The obvious precedent for the house is Mies’s Farnsworth House, but I’d say it is just as much a progeny of Philip Johnson’s Glass House (itself a child of the Farnsworth). Johnson and Rudolph were good friends, close since their days studying architecture at Harvard. Johnson visited Rudolph in Sarasota not long after this house was completed. Like the Glass House, it is classical in its symmetry, with the box-frame forming a kind of diagrammatic, low-end peristyle. The whole thing was built with off-the-rack parts on a tight budget. In this it is the antithesis of the very effete Glass House, but it shares the idea of creating a space open to nature in every direction.
It would be nice if this and other modest vacation houses of the same spirit (Andew Geller’s wonderful beach houses come to mind) were a precedent for more of today’s clients. On Sanibel, there are unfortunately few examples of the kind of project you’d find in illustrated in a magazine like Dwell. That is to say, relatively modest (to the extent that a vacation house can be), environmentally sensitive homes built with a modern sensibility.
For more on the Walker beach house and Rudolph’s other wonderful Sarasota work, Christopher Domin and Joseph King’s Paul Rudolph: The Florida Houses is indispensable.
The following article by Heather Corcoran with photos by Joshua McHugh, appeared in the February 2016 issue of Dwell Magazine. Congratulations to Sarasota FL homeowners and SAF members, John Pirman and Steve Tetreault, and architect Michael Epstein of Seibert Architects for an outstandingly fabulous project!
This Sparkling New Home Is a Perfect Remake of Classic Sarasota School Modernism
In a modernist seaside enclave, a couple calls in a pioneering architecture firm to build a new house rooted in midcentury style.
There’s more to Sarasota, Florida, than warm waters and white-sand beaches. The city also lures design lovers with its wealth of low-slung glass pavilions created by Paul Rudolph and the architects of the Sarasota School in the construction boom that followed World War II.
When hairstylist Steve Tetreault and illustrator John Pirman set out to build in Sarasota, they were well acquainted with Rudolph’s work. Tetreault owned a beach house by the architect, purchased some 30 years earlier on Siesta Key.
Over time, the 950-square-foot retreat began to feel cramped as its role shifted to a full-time residence for two. So, in 2008, Tetreault and Pirman called upon Michael Epstein of Seibert Architects—a firm opened in 1955 by Edward Seibert, who got his start working for Rudolph—to build a contemporary house in the modern style. But a half-century’s worth of building-code updates presented a new challenge: balancing midcentury aesthetics with today’s safety guidelines.
Steve Tetreault: Looking to the future, we decided it might be nice to build a modern home. The economy was in the tank, land was cheap, and builders were dying to do stuff. This neighborhood was established by John Ringling in the late 1920s, and empty lots are rarely available. But there was a house that burned down, so we were able to buy a long, skinny lot that nobody really wanted. Then we went to find one of the original Sarasota School architects left in town to design the house for us. The style originated with them, so they’re totally in sync with our thinking.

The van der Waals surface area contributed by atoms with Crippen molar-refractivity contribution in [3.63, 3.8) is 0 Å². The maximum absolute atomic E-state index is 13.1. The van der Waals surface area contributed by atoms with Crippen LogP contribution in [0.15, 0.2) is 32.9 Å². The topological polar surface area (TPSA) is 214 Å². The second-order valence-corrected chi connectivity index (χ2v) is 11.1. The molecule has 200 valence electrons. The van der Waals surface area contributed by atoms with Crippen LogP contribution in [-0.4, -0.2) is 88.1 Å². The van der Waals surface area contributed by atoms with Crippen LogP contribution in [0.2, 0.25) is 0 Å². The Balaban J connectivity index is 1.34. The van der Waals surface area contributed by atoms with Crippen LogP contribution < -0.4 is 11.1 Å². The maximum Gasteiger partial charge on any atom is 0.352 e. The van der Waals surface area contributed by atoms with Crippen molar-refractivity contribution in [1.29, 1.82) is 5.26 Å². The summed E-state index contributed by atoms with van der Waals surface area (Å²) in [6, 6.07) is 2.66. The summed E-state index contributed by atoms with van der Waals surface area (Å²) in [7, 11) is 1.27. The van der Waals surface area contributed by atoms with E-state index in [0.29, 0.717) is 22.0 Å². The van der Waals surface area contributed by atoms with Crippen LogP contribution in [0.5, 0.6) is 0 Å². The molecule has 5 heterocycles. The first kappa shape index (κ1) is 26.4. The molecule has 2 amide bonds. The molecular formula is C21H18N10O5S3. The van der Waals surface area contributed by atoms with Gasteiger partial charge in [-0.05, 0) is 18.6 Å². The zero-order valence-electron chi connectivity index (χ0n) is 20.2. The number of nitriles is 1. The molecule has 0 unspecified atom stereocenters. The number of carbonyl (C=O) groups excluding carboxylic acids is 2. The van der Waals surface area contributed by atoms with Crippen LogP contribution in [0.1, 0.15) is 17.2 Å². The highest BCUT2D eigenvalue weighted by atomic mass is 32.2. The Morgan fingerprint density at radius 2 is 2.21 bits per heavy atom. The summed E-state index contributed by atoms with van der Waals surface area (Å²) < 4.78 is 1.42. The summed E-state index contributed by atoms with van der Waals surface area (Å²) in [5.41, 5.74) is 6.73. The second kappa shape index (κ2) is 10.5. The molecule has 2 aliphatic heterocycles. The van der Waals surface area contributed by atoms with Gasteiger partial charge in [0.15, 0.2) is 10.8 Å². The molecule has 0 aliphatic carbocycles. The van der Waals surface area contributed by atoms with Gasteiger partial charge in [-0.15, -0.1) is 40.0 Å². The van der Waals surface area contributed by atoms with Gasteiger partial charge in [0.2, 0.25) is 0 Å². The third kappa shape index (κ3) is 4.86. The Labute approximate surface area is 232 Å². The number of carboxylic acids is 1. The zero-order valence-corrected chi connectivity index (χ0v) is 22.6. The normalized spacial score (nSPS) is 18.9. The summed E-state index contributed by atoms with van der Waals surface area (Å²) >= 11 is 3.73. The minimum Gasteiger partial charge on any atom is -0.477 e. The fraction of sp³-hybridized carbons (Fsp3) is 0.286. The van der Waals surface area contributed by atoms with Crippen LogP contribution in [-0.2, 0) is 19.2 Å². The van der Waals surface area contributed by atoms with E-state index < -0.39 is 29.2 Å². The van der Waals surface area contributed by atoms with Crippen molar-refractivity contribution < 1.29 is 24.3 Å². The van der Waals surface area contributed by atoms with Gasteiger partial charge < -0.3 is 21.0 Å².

John Pirman: They used a lot of the concepts and proportions from the 1950s to build this house.
Tetreault: Our first meeting, we had a few specific things in mind. We have an art collection that we wanted to hang on walls. John needed to have a studio to work in, and it was important to me to have a place to just get away and be quiet. So the architect put John’s studio up front, and the master bedroom is at the opposite end of this long house.
Pirman: It’s pretty bare bones in its basic materials: concrete, steel, and glass. No frills, no adornments. The glazing systems are all storefront windows. The whole roofing system is a commercial application that you might find in an elementary school. They’re not necessarily that much less expensive than standard materials, but the labor costs are much lower.
Tetreault: The original modernists were using materials that came off the shelf. We thought if it was good for them then, it’s good for us now. The only trick about this is the application has to be done perfectly. Since there’s nothing decorative covering up seams or anything like that, it has to be done by a craftsman who knows what he’s doing.
Pirman: The house has a lot of integrity, because it’s Michael Epstein’s vision and he followed through. Every last corner detail was drawn on the paper. It drove the builders crazy, because they always wanted to cover something or change something. We all know that change orders equal dollars.
Tetreault: We pretty much stuck to the plan. And I’m really happy we did.
Pirman: Michael shared our aesthetic; he understood it. We worked intimately with him, but they were all his ideas. He listened to us, and we listened to him. That’s what I think made this house successful. It was a team effort.
Tetreault: The difference between building in 1948 and building today has to do with codes. What they were able to get away with, which we aesthetically like so much—sliding glass doors with very minimal frames around them, and low, flat roofs—you would never be able to get away with now. The challenge then is to design something that gives us a lot of those ideas but still complies with today’s codes. The benefit of today is that my little Paul Rudolph beach house cost more to air-condition than this new house does—it was 950 square feet, and this is 2,500 square feet. The differences are this is insulated, the glass is all low-E glass, and the HVAC systems are so much better than they were then—they’re more efficient, and they cost less to operate.
Pirman: Building the house was a roller-coaster ride. Now living here, it’s completely changed my life. I think this is the best thing that I’ve ever done.